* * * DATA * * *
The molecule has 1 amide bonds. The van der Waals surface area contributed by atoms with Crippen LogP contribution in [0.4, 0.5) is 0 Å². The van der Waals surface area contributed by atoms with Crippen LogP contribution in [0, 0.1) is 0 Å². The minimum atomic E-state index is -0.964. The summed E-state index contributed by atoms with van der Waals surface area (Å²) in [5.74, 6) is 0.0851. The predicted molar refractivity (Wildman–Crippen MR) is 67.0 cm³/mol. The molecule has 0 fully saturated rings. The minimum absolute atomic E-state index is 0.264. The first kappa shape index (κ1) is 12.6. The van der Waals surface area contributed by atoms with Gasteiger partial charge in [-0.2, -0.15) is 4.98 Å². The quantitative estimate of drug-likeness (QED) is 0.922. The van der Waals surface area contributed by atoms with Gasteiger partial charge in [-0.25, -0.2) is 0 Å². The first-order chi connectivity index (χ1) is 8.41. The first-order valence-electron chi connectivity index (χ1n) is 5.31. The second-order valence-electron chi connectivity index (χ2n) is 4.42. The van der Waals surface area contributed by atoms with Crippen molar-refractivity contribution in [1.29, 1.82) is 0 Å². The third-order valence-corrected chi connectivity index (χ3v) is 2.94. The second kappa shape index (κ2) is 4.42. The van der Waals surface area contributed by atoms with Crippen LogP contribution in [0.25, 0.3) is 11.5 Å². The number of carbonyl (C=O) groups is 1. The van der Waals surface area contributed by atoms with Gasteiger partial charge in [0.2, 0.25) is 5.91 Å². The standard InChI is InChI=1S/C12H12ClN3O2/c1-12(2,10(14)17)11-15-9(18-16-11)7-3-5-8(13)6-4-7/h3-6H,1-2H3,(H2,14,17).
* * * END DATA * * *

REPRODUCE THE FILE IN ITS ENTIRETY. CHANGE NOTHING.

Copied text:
The molecule has 1 amide bonds. The van der Waals surface area contributed by atoms with Crippen LogP contribution in [0.4, 0.5) is 0 Å². The van der Waals surface area contributed by atoms with Crippen LogP contribution in [0, 0.1) is 0 Å². The minimum atomic E-state index is -0.964. The summed E-state index contributed by atoms with van der Waals surface area (Å²) in [5.74, 6) is 0.0851. The predicted molar refractivity (Wildman–Crippen MR) is 67.0 cm³/mol. The molecule has 0 fully saturated rings. The minimum absolute atomic E-state index is 0.264. The first kappa shape index (κ1) is 12.6. The van der Waals surface area contributed by atoms with Gasteiger partial charge in [-0.2, -0.15) is 4.98 Å². The quantitative estimate of drug-likeness (QED) is 0.922. The van der Waals surface area contributed by atoms with Gasteiger partial charge in [-0.25, -0.2) is 0 Å². The first-order chi connectivity index (χ1) is 8.41. The first-order valence-electron chi connectivity index (χ1n) is 5.31. The second-order valence-electron chi connectivity index (χ2n) is 4.42. The van der Waals surface area contributed by atoms with Crippen molar-refractivity contribution in [1.29, 1.82) is 0 Å². The third-order valence-corrected chi connectivity index (χ3v) is 2.94. The second kappa shape index (κ2) is 4.42. The van der Waals surface area contributed by atoms with Crippen LogP contribution in [0.25, 0.3) is 11.5 Å². The number of carbonyl (C=O) groups is 1. The van der Waals surface area contributed by atoms with Gasteiger partial charge in [0.2, 0.25) is 5.91 Å². The standard InChI is InChI=1S/C12H12ClN3O2/c1-12(2,10(14)17)11-15-9(18-16-11)7-3-5-8(13)6-4-7/h3-6H,1-2H3,(H2,14,17).